In the interim (on February 18), DECCO canceled the three solicitations previously issued. Basically, DECCO canceled these RFP's because they did not contain a provision (clause I-nine) which reserved to DECCO the right to award a contract for all three requirements as a single package to one company, so that DECCO could take advantage of lower prices which might be offered if the requirements were combined. Accordingly, on February 18, DECCO issued three new solicitations for the same three basic requirements. These new RFP's all contained March 27 service dates. /2/ On February 18, DECCO also issued solicitation No. NN06NOV860002A for yet another telecommunications requirement; this RFP specified an April 6 service date. All four of these new solicitations set February 27 as the closing date for receipt of proposals, and also incorporated clause I- nine.
Protest and Discussion
Alascom's first three issues are untimely under our Bid Protest Regulations, 4 C.F.R. part 21 (1987). Alascom first contends that DECCO improperly scheduled the site survey after the closing dates specified in the original solicitations. However, Alascom first raised this matter in a protest to DECCO filed by telegram of January 8, 1987. Our Office will only consider a protest which first has been filed with the contracting agency if the agency-level protest was timely filed. 4 C.F.R. Sec. 21.2(a)(3). Alascom waited more than 10 working days after it was informed that a site survey was scheduled after the closing dates to file its protest with DECCO, so that Alascom's protest to DECCO was untimely. 4 C.F.R. Sec. 21.2(a)(2). We therefore will not consider this aspect of the protest to our Office.
Alascom next argues that DECCO should not have canceled the three original solicitations as it did on February 18, and instead should have awarded Alascom contracts under them since it was "the only responsive bidder." Alascom knew of the cancellations on February 18 and, therefore, under our Bid Protest regulations Alascom had to protest within 10 working days afterwards. 4 C.F.R. Sec. 21.2(a)(2). Instead, Alascom waited until June 7, when it filed its comments on the agency report on its protest, to raise the matter with our Office. Accordingly, we dismiss this protest issue.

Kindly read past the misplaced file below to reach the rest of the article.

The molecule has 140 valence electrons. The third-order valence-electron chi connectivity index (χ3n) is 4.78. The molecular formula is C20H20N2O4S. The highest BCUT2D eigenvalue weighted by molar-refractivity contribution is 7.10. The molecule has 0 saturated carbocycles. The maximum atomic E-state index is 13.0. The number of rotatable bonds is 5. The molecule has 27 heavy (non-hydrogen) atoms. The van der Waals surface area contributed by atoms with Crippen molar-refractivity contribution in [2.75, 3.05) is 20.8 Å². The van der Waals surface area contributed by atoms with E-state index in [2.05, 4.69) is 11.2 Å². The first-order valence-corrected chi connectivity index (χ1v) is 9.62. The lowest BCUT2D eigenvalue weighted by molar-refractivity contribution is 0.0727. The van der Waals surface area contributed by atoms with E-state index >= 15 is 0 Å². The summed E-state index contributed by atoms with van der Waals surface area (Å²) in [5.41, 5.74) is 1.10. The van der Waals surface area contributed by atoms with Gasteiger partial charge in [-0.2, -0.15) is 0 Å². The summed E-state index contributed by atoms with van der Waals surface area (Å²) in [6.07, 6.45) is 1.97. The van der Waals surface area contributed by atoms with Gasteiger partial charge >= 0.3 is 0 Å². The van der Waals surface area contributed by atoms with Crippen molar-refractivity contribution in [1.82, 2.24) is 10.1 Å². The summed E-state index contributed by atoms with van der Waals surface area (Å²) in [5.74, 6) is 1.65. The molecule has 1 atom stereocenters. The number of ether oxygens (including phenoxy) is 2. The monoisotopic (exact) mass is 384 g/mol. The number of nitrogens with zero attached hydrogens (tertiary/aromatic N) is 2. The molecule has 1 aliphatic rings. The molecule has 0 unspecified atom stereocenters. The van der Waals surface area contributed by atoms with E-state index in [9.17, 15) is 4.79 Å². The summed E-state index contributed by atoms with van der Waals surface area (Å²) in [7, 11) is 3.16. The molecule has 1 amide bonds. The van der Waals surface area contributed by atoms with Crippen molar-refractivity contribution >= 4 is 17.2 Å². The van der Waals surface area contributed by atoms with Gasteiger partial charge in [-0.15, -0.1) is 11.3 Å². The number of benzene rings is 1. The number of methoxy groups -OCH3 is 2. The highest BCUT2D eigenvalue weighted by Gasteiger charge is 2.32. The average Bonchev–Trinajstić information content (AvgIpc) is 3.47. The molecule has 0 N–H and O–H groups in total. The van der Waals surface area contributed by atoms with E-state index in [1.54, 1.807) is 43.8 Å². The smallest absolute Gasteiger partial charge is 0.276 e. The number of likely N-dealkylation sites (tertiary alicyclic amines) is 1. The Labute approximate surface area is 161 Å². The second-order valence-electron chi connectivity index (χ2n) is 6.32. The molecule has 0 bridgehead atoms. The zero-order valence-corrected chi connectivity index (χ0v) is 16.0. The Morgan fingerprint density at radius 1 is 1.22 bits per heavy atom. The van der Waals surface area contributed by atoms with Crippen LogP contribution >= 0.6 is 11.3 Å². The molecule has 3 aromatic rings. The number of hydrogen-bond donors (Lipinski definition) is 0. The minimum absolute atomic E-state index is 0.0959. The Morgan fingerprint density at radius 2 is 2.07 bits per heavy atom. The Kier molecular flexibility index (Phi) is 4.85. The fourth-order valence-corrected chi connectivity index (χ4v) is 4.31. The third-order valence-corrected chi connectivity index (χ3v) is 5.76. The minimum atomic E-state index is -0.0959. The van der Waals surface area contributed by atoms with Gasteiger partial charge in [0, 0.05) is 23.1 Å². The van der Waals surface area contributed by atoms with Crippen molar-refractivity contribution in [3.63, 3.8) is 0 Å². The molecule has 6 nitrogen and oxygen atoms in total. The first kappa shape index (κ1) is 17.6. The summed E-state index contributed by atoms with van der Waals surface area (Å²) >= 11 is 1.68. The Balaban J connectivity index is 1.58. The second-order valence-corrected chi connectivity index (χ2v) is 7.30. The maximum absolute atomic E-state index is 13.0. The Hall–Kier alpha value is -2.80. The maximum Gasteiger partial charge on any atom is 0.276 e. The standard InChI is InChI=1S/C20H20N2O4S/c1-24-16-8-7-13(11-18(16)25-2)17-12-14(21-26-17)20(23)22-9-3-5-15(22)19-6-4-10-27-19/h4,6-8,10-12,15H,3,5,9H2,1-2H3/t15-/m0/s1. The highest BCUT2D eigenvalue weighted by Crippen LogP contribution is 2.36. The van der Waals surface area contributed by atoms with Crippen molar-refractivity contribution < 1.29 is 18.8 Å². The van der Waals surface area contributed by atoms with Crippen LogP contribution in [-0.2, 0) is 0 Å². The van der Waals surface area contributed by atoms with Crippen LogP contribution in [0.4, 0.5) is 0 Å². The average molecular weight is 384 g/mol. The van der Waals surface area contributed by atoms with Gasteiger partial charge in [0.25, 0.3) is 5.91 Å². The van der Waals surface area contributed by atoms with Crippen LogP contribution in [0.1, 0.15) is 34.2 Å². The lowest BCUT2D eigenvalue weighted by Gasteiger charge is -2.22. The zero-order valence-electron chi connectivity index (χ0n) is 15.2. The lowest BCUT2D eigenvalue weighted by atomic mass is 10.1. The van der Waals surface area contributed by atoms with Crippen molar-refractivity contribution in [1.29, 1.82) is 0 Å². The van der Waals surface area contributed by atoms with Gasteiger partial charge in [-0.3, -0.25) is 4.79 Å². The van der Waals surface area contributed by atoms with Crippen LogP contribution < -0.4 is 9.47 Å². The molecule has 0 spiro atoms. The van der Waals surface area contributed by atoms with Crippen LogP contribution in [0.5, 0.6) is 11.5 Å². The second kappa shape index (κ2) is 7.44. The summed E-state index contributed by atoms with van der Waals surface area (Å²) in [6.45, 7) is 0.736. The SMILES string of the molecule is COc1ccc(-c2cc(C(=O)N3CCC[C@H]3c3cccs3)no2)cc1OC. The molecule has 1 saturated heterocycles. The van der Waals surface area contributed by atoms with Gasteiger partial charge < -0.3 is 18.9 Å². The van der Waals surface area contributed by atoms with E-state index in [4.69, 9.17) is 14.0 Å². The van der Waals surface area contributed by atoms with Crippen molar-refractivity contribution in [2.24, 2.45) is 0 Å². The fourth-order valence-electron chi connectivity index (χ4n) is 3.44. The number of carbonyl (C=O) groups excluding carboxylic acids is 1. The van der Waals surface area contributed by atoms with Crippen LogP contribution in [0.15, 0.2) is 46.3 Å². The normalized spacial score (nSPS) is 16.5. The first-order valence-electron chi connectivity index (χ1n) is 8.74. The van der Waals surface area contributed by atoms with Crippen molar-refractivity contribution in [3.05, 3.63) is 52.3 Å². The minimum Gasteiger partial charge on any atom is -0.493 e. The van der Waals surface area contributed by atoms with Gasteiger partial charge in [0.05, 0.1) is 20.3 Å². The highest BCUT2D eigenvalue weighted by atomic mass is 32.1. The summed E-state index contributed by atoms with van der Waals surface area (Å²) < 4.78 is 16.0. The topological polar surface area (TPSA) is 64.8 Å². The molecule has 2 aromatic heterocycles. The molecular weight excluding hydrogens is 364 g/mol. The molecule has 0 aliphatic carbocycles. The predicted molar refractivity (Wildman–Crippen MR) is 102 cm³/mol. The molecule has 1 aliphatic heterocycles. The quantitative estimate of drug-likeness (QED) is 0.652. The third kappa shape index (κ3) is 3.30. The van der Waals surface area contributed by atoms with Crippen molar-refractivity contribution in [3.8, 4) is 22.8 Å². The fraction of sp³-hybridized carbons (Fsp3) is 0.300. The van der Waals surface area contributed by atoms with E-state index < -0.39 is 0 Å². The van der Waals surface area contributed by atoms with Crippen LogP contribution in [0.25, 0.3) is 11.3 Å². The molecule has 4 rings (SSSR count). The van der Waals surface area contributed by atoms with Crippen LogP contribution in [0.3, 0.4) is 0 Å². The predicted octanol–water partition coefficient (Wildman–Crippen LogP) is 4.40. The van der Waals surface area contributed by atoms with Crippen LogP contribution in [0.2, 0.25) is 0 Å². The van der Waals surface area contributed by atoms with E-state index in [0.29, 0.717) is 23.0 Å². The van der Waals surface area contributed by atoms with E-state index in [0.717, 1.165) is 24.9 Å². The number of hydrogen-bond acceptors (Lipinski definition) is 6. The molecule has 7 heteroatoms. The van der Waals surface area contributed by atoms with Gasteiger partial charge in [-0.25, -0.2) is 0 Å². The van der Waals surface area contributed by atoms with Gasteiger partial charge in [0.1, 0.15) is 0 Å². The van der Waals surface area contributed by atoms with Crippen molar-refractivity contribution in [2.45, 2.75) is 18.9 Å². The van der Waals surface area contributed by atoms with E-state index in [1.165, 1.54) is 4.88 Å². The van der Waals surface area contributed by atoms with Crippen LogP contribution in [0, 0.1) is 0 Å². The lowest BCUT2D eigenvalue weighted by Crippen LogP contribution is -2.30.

Third, Alascom charges that DECCO improperly conducted two separate site visits, one on February 6 with Alascom, and another on February 24 with Contel. Alascom alleges this second, private, survey created "the possibility for prejudice."
By its own admission, Alascom was aware on February 24 that DECCO had conducted a second site survey with Contel alone on that same date. Since Alascom was aware of this basis for protest on February 24 but did not protest until April 29, the issue is untimely. 4 C.F.R. Sec. 21.2(a)(2). In any event, in view of the severe weather conditions which prevented the Contel representative from landing on Adak in time for the original site survey, we believe that DECCO did what was necessary to accommodate Alascom and yet to allow Contel to compete, and conducted the competition fairly in that regard. There is no evidence of any wrongdoing by any party; nor is there any evidence of prejudice suffered by Alascom. these circumstances, we do not believe the second site survey was improper. See for example 51 Comp.Gen. 85 (1971).
Alascom next argues that, because it submitted the only offers that could meet the service dates, it should have been awarded this contract. We do not agree.
The RFP's stated that contract award would be based on the conforming offer that was most advantageous to the government, price and other factors considered. With regard to the specified service dates, the RFP's provided:
"Proposals offering a service date not later than that shown on the inquiry will be evaluated equally as regards to meeting the service date. In the event no company can meet the required service date, and all other factors are equal, the government reserves the right to make an award to that company who offers the earliest stated service date."